Priest Is Subject of Two More Accusations

By Jay Tokasz
Buffalo News
March 10, 2011

Two new accusations of inappropriate behavior involving a Cheektowaga priest surfaced this week, but the suspended pastor continues to receive support from many parishioners.

A lawyer for a Cheektowaga man who accused the Rev. David W. Bialkowski of misconduct said this week that he has received information from two other sources alleging inappropriate actions by the priest with teenage boys.

The lawyer, Kevin T. Stocker, said he reported the accusations to the Catholic Diocese of Buffalo.

"As each person comes forward, I'm relaying it to the church's counsel," Stocker said, "so things don't get swept under the rug."

Diocesan spokesman Kevin A. Keenan confirmed that Stocker had sent additional information to the diocese but declined to comment on whether the new accusations were credible. He said they need to be examined more closely.

"We will follow the procedures. We will investigate these allegations and make a determination," Keenan said.

The priest maintains his innocence, according to sources, and he has considerable support from parishioners who have considered him an ideal pastor.

Bialkowski's lawyer, Kevin W. Spitler, said he had no further com-

ment beyond a statement he gave last week denying the initial accusations.

"He's a man of strong faith. Therefore, he's relying on his faith and the support of his many, many friends to get through these allegations that he strongly denies," Spitler said at the time.

Bishop Edward U. Kmiec placed Bialkowski on administrative leave in February, suspending the priest's duties and ordering him to leave St. John Gualbert Church, where he had ministered for more than 15 years.

Parishioners largely have responded with disbelief, and some have begun efforts to get Bialkowski's ministry restored.

A Mass will be offered this evening on Bialkowski's behalf in Our Lady of Bistrica Church in Lackawanna, and several parishioners already have requested daily Mass intentions for him at St. John Gualbert. Some parishioners also have offered to pay for Bialkowski's legal expenses.

An effort to circulate a petition in the parish calling for the diocese to bring him back did not get off the ground, however.

The Diocesan Review Board a consultative body appointed by the bishop to analyze cases of possible sexual abuse is scheduled to meet this afternoon at the Catholic Center.

The diocese confirmed last week that the board previously reviewed the case involving Bialkowski. The agenda of today's meeting was not being released.

Keenan called the proceedings confidential.

Bialkowski's suspension came as a result of an accusation by a former altar server, James J. Herr II.

According to sources, Herr told diocesan officials that Bialkowski inappropriately touched his thigh and made suggestive comments a decade ago, when Herr was a 14-year-old altar server in the parish.

Herr has declined to elaborate on what happened to him.

But Stocker, his lawyer, said this week that Herr was subjected to more than one instance of "highly inappropriate behavior" on the part of Bialkowski. Herr has been forthcoming about the details with people in the diocese who are in a position to take action, Stocker added.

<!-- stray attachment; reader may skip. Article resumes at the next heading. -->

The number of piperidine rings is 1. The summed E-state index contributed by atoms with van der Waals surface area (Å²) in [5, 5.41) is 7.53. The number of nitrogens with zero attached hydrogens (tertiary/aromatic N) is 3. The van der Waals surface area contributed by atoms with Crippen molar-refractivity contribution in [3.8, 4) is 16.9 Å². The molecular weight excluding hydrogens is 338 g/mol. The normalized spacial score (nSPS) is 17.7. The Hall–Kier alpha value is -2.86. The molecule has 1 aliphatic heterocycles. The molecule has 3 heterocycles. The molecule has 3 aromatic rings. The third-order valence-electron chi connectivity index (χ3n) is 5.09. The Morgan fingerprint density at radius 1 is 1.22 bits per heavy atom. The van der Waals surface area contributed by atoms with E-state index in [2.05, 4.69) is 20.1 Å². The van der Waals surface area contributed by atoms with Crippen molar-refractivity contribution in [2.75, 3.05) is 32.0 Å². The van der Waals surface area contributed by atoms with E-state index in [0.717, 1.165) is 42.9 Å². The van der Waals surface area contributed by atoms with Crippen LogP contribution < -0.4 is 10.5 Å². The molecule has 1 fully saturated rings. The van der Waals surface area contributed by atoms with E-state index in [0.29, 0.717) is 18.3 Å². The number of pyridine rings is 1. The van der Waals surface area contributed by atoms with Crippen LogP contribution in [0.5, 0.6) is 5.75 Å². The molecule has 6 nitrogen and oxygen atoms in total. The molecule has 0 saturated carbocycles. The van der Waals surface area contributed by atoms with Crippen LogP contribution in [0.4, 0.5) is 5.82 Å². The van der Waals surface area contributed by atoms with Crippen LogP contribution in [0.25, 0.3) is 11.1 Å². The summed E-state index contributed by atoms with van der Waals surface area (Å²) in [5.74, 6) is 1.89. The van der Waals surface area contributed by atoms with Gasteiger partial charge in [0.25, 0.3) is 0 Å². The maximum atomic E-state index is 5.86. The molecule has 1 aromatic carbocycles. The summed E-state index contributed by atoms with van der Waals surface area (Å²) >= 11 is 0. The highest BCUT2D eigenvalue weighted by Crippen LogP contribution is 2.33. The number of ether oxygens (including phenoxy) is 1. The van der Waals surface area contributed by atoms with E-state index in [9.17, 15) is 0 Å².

"He was a child back then. He doesn't want to go into the public and detail this inappropriate behavior," Stocker said.

Herr did not seek out media coverage, nor is he looking for a settlement with the diocese, Stocker noted.

"He seeks nothing out of it. He doesn't want to file a court case. He just wants to make sure this person is no longer around children," he said.

A Buffalo News article about Herr's allegation spurred two calls to Stocker about other alleged misdeeds, the lawyer said.

A 27-year-old New York City resident told Stocker that he quit as an altar server after being subjected to inappropriate behavior by Bialkowski more than a decade ago, the lawyer said. "He said he hadn't told anyone, including his own family," Stocker said. "He felt the need to come forward. . . . He indicated he was embarrassed and never told anyone in his family of the incidents."

The second call came from the mother of a young man who was not associated with St. John Gualbert.

According to Stocker, the woman said her son was unaware that Bialkowski was a priest. She added that her son was unwilling to come forward about his alleged experience at age 16 with Bialkowski, Stocker said.

A national organization that has been a vocal critic of how Catholic bishops have handled cases of sexual abuse by clergy also weighed in on the allegations against Bialkowski.

"Many will be tempted to minimize what Bialkowski allegedly did. We urge citizens and Catholics to remember that any sexual act or overture toward a child by an adult is hurtful. It's the betrayal of trust and the crossing of boundaries that is harmful, as much or more than the specific sexual act," said Barbara Dorris, outreach director of SNAP, the Survivors Network of Those Abused by Priests.

Dorris also said parishioners who support Bialkowski should do so privately, so as not to scare victims from coming forward with information on alleged sex abuse by clergy.

"When adults rally around an alleged child sex offender, it scares other victims of other predators into staying silent. All of us have a duty to make it easier, not harder, for child sex-abuse victims to speak up," she said.

Whether Bialkowski will receive another pastoral assignment is unclear, but it's highly unlikely he will be headed back to St. John Gualbert. The diocese has advertised for other priests to apply for the pastorate, which is currently under a temporary administrator, the Rev. Emil P. Swiatek.


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